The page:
Kendrick Lamar’s Music & His Message Climb Over The White House Fence (Video)

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In March of 2015, Kendrick Lamar released his fourth album, To Pimp A Butterfly. Within a year of it dropping, the TDE/Aftermath Entertainment release would take the Grammy Award for “Best Rap Album,” along with platinum certification. In the LP’s artwork, it featured Kendrick Lamar and many of his Compton, California cohorts posing outside The White House, against its fence—with money, an unlit Molotov cocktail, and a caricatured portrayal of a deceased judge.

Less than 18 months after its release, the contents of Kendrick Lamar’s T.P.A.B. are now on the other side of that fence. Yesterday (July 4), K-Dot joined Janelle Monae as a guest at The White House for a special performance, hosted by President Barack Obama. According to fan-captured video, Lamar performed a number of his songs on the South Lawn for an audience in the thousands.

“Swimming Pools (Drank),” “Bitch, Don’t Kill My Vibe,” and “Money Trees” were part of the concert. However, when Kendrick pulled from To Pimp A Butterfly to perform social anthem “Alright,” the significance appeared historic. As expected, Lamar censored some of his lyrics for the government-sanctioned performance—although the palpable emotion was fully in tact.

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As President Obama (a public supporter of Kendrick Lamar and his message) prepares to leave office, the closeness between Hip-Hop artists and the Oval Office appears to be at an all-time high. In video  released at the top of 2016, the President is shown with Kendrick in the White House. In the days since, President Obama has invited other MCs to the White House for his “My Brother’s Keeper” initiative, including J. Cole, Talib Kweli, and Rapsody, among many others.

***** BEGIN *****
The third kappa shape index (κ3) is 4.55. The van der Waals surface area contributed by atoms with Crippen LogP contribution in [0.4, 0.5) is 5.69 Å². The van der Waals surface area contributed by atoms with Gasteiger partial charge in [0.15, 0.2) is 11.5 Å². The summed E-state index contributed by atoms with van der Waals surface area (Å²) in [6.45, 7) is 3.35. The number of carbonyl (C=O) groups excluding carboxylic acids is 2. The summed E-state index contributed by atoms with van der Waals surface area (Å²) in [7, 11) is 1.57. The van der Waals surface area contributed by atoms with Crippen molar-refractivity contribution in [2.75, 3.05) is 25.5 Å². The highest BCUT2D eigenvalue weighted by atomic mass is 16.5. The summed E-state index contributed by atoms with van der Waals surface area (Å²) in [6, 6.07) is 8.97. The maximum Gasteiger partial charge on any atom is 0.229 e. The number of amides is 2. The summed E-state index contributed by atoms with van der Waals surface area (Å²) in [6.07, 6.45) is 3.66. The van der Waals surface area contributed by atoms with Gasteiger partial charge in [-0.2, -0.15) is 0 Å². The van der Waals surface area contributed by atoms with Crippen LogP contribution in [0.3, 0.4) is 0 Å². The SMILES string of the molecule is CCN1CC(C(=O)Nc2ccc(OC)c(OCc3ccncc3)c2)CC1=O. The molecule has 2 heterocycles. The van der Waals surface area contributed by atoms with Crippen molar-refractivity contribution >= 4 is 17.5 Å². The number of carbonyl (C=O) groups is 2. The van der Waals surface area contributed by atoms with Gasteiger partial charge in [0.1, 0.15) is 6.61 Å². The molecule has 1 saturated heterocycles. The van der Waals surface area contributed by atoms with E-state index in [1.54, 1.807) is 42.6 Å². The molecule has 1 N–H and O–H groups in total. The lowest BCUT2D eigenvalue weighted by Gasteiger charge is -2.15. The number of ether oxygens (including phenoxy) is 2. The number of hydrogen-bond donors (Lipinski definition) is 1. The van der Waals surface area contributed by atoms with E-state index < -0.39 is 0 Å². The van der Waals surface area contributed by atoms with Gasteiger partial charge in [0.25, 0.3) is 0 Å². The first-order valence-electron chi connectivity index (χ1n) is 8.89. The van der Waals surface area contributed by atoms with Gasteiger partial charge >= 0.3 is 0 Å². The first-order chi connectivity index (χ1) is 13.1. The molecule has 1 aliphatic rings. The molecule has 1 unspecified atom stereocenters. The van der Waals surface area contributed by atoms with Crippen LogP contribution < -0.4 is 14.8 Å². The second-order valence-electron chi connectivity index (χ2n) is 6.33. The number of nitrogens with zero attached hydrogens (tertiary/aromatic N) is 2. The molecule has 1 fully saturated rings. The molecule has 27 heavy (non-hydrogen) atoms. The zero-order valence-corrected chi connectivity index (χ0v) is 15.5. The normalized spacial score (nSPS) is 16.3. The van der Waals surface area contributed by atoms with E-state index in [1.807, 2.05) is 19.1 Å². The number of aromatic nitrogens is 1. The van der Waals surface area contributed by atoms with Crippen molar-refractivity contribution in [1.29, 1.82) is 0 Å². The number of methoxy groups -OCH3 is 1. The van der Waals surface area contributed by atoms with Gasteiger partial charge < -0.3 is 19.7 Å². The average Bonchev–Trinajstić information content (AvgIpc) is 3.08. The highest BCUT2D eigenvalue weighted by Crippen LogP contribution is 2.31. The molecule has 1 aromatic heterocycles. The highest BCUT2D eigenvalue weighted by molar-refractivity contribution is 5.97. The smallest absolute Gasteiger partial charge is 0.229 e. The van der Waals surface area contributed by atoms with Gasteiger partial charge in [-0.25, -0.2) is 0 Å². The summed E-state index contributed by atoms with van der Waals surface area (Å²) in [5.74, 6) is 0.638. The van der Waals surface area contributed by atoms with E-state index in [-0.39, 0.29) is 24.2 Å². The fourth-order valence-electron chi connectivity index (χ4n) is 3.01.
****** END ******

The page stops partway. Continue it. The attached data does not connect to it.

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“On behalf of all of us…we obviously were hoping to share their incredible talents with 5,000 people on the South Lawn…and 4th of July is about family, it’s about the American family, it’s about us getting together with the people we love most. We all know that our freedoms are dependent on an incredible group of men and women in uniform,” said the POTUS, with active military and their families in the audience. Thanking those in service, Obama spoke about the value of respecting and appreciating military members.

Then, President Obama shifted directions to praise Kendrick Lamar and Janelle Monae. “These two [artists], I’ve gotten a chance to get to know. And they are both amazing artists, and talented, and popular, and doing great things—but they’re also very conscious about their obligation, and they put in a lot of time and effort on behalf of a lot of causes that are important.”

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Kendrick Lamar has devoted efforts to connecting with high school students, charity concerts for abused women, and relief following 2012’s Hurricane Sandy.